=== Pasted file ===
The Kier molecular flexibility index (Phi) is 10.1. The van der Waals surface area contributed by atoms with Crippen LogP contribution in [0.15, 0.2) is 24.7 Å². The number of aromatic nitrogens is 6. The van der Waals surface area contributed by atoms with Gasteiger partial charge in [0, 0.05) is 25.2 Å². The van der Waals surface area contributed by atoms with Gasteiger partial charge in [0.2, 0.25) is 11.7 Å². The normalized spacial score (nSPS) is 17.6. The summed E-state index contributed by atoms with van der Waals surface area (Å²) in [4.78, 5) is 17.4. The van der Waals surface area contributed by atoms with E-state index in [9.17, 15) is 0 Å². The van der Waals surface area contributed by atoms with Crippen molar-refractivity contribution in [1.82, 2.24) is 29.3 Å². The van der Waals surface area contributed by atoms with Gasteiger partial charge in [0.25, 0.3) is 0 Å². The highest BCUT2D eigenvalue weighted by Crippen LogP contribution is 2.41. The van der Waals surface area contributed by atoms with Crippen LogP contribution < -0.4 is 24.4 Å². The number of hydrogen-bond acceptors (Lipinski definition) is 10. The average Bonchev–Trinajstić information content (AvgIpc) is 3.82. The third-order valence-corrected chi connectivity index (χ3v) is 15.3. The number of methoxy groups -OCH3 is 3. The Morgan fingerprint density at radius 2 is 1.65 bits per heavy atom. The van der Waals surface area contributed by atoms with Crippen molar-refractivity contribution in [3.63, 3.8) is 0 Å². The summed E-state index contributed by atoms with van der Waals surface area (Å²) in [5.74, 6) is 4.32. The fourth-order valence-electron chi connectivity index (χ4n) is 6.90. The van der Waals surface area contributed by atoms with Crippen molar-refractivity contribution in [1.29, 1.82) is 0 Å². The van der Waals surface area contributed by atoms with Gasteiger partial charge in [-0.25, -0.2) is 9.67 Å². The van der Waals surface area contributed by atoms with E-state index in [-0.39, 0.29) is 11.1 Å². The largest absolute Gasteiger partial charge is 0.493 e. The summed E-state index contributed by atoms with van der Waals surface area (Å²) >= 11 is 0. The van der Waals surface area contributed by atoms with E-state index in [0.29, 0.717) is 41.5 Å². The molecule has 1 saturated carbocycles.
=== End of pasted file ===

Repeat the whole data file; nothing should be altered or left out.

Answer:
The Kier molecular flexibility index (Phi) is 10.1. The van der Waals surface area contributed by atoms with Crippen LogP contribution in [0.15, 0.2) is 24.7 Å². The number of aromatic nitrogens is 6. The van der Waals surface area contributed by atoms with Gasteiger partial charge in [0, 0.05) is 25.2 Å². The van der Waals surface area contributed by atoms with Gasteiger partial charge in [0.2, 0.25) is 11.7 Å². The normalized spacial score (nSPS) is 17.6. The summed E-state index contributed by atoms with van der Waals surface area (Å²) in [4.78, 5) is 17.4. The van der Waals surface area contributed by atoms with E-state index in [9.17, 15) is 0 Å². The van der Waals surface area contributed by atoms with Crippen molar-refractivity contribution in [1.82, 2.24) is 29.3 Å². The van der Waals surface area contributed by atoms with Gasteiger partial charge in [0.25, 0.3) is 0 Å². The highest BCUT2D eigenvalue weighted by Crippen LogP contribution is 2.41. The van der Waals surface area contributed by atoms with Crippen LogP contribution < -0.4 is 24.4 Å². The number of hydrogen-bond acceptors (Lipinski definition) is 10. The average Bonchev–Trinajstić information content (AvgIpc) is 3.82. The third-order valence-corrected chi connectivity index (χ3v) is 15.3. The number of methoxy groups -OCH3 is 3. The Morgan fingerprint density at radius 2 is 1.65 bits per heavy atom. The van der Waals surface area contributed by atoms with Crippen molar-refractivity contribution in [3.63, 3.8) is 0 Å². The summed E-state index contributed by atoms with van der Waals surface area (Å²) in [5.74, 6) is 4.32. The fourth-order valence-electron chi connectivity index (χ4n) is 6.90. The van der Waals surface area contributed by atoms with Crippen molar-refractivity contribution in [1.29, 1.82) is 0 Å². The van der Waals surface area contributed by atoms with Gasteiger partial charge in [-0.25, -0.2) is 9.67 Å². The van der Waals surface area contributed by atoms with E-state index in [-0.39, 0.29) is 11.1 Å². The largest absolute Gasteiger partial charge is 0.493 e. The summed E-state index contributed by atoms with van der Waals surface area (Å²) >= 11 is 0. The van der Waals surface area contributed by atoms with E-state index in [0.29, 0.717) is 41.5 Å². The molecule has 1 saturated carbocycles.